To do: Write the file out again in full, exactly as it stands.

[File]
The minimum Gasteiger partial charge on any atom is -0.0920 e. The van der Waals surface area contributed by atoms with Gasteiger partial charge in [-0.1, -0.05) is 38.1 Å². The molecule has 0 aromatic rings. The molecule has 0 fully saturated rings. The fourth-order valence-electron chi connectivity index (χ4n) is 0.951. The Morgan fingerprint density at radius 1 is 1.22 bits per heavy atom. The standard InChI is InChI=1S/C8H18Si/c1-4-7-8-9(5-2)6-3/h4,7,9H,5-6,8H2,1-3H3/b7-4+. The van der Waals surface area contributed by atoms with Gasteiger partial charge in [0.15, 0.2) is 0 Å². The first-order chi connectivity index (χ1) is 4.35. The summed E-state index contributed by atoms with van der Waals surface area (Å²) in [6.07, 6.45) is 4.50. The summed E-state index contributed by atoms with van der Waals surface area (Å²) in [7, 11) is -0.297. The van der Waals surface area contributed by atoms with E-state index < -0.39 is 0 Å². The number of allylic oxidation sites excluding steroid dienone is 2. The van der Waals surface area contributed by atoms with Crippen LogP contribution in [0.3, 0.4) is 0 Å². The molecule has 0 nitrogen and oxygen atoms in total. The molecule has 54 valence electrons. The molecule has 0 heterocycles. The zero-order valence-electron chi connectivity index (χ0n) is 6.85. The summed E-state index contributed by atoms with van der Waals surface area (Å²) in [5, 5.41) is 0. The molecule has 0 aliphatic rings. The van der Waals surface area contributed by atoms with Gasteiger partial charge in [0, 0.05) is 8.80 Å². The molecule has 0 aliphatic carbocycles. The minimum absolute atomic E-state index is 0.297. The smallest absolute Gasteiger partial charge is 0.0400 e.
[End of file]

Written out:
The minimum Gasteiger partial charge on any atom is -0.0920 e. The van der Waals surface area contributed by atoms with Gasteiger partial charge in [-0.1, -0.05) is 38.1 Å². The molecule has 0 aromatic rings. The molecule has 0 fully saturated rings. The fourth-order valence-electron chi connectivity index (χ4n) is 0.951. The Morgan fingerprint density at radius 1 is 1.22 bits per heavy atom. The standard InChI is InChI=1S/C8H18Si/c1-4-7-8-9(5-2)6-3/h4,7,9H,5-6,8H2,1-3H3/b7-4+. The van der Waals surface area contributed by atoms with Gasteiger partial charge in [0.15, 0.2) is 0 Å². The first-order chi connectivity index (χ1) is 4.35. The summed E-state index contributed by atoms with van der Waals surface area (Å²) in [6.07, 6.45) is 4.50. The summed E-state index contributed by atoms with van der Waals surface area (Å²) in [7, 11) is -0.297. The van der Waals surface area contributed by atoms with E-state index < -0.39 is 0 Å². The number of allylic oxidation sites excluding steroid dienone is 2. The van der Waals surface area contributed by atoms with Crippen LogP contribution in [0.3, 0.4) is 0 Å². The molecule has 0 nitrogen and oxygen atoms in total. The molecule has 54 valence electrons. The molecule has 0 heterocycles. The zero-order valence-electron chi connectivity index (χ0n) is 6.85. The summed E-state index contributed by atoms with van der Waals surface area (Å²) in [5, 5.41) is 0. The molecule has 0 aliphatic rings. The van der Waals surface area contributed by atoms with Gasteiger partial charge in [0, 0.05) is 8.80 Å². The molecule has 0 aliphatic carbocycles. The minimum absolute atomic E-state index is 0.297. The smallest absolute Gasteiger partial charge is 0.0400 e.